It’s the episode of The Geek In Review that Greg has dreamed about. Beer law!

Courtney Selby, Associate Dean for Information Services, Director of the Law Library, and Professor of Law at Hoftra University Law School, walks us through the strange and interesting topic of beer laws. Selby has immersed herself in the topic for years, and has an upcoming publication with W.S. Hein on Brewery Law and a national survey of state laws on the topic. Not only does Courtney Selby explain some of the more bizarre rules around beer, ciders, and other alcohol laws, she also give some great suggestions on different beers to try.

The Geek In Review is now available on Spotify and Stitcher platforms. That brings us up to over a dozen platforms. So make sure that you subscribe on whatever your favorite platform is. Chances are, we’re there.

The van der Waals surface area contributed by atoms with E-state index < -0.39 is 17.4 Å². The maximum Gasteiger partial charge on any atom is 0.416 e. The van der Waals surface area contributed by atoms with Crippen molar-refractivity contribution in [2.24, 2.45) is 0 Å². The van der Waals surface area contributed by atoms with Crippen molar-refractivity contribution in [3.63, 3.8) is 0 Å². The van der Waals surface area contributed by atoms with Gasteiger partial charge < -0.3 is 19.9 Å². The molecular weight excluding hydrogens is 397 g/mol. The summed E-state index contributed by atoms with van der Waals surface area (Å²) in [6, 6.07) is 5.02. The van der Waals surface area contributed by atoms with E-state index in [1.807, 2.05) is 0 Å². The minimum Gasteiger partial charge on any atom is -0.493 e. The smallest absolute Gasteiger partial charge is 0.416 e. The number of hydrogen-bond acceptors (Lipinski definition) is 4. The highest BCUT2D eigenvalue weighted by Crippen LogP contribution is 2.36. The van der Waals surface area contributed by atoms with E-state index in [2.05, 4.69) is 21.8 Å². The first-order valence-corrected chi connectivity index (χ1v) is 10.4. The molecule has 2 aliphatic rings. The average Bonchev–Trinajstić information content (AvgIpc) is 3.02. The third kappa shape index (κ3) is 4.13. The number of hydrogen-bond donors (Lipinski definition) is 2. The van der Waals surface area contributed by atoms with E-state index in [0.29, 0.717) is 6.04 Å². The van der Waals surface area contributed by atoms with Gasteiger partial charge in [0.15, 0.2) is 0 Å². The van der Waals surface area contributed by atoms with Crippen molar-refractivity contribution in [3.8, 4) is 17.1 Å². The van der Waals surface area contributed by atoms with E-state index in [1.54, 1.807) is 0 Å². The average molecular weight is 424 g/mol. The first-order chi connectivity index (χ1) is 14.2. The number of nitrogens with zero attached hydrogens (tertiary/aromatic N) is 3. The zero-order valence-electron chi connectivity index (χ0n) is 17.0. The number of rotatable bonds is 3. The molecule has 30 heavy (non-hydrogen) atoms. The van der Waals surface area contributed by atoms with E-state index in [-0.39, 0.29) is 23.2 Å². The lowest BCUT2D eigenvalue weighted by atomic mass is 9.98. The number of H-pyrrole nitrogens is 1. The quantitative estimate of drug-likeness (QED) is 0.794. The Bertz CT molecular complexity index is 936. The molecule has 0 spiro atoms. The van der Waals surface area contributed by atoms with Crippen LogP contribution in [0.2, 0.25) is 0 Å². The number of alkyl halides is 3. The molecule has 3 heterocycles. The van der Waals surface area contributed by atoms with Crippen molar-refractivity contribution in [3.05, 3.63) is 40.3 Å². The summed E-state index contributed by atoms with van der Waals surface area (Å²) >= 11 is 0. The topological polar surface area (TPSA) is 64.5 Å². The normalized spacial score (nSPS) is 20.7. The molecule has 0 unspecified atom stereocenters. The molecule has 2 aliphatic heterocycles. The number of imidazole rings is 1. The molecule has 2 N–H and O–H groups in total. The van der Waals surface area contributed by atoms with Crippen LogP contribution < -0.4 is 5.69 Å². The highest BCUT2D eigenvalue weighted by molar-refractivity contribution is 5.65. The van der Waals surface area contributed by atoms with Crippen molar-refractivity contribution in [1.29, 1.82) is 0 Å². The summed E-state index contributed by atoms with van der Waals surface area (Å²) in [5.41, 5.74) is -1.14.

Information Inspirations:

Rob Saccone’s article, Fractal dysfunction and the mathematics of #biglaw innovationdiscusses moving your innovation ideas off of the drawing board and into measurable actions. Saccone brings out his inner-math nerd to walk us through the fractals and the vectors of making innovation more than just an abstract concept. Shout out to Jae Um for her inspiration on this article. Continue Reading Courtney Selby on Beer Law

On this episode of The Geek in Review, we talk with CEO and Principle of Sente Advisors, Ryan McClead. Ryan is also a frequent contributor to 3 Geeks. His new venture into consulting and solution building is unique, in that his team builds across multiple platforms to find creative solutions for the problems we all face in the legal industry. Just as in life, very few solutions to our problems are found in one place. Ryan discusses what Greg refers to as Legal Jazz Innovation – the combining of things which have never been combined before. Listen as Ryan takes us through the twists and turns of how he uses his experience as a legal technology innovator, musician, writer, and consultant to creatively weave together a solution.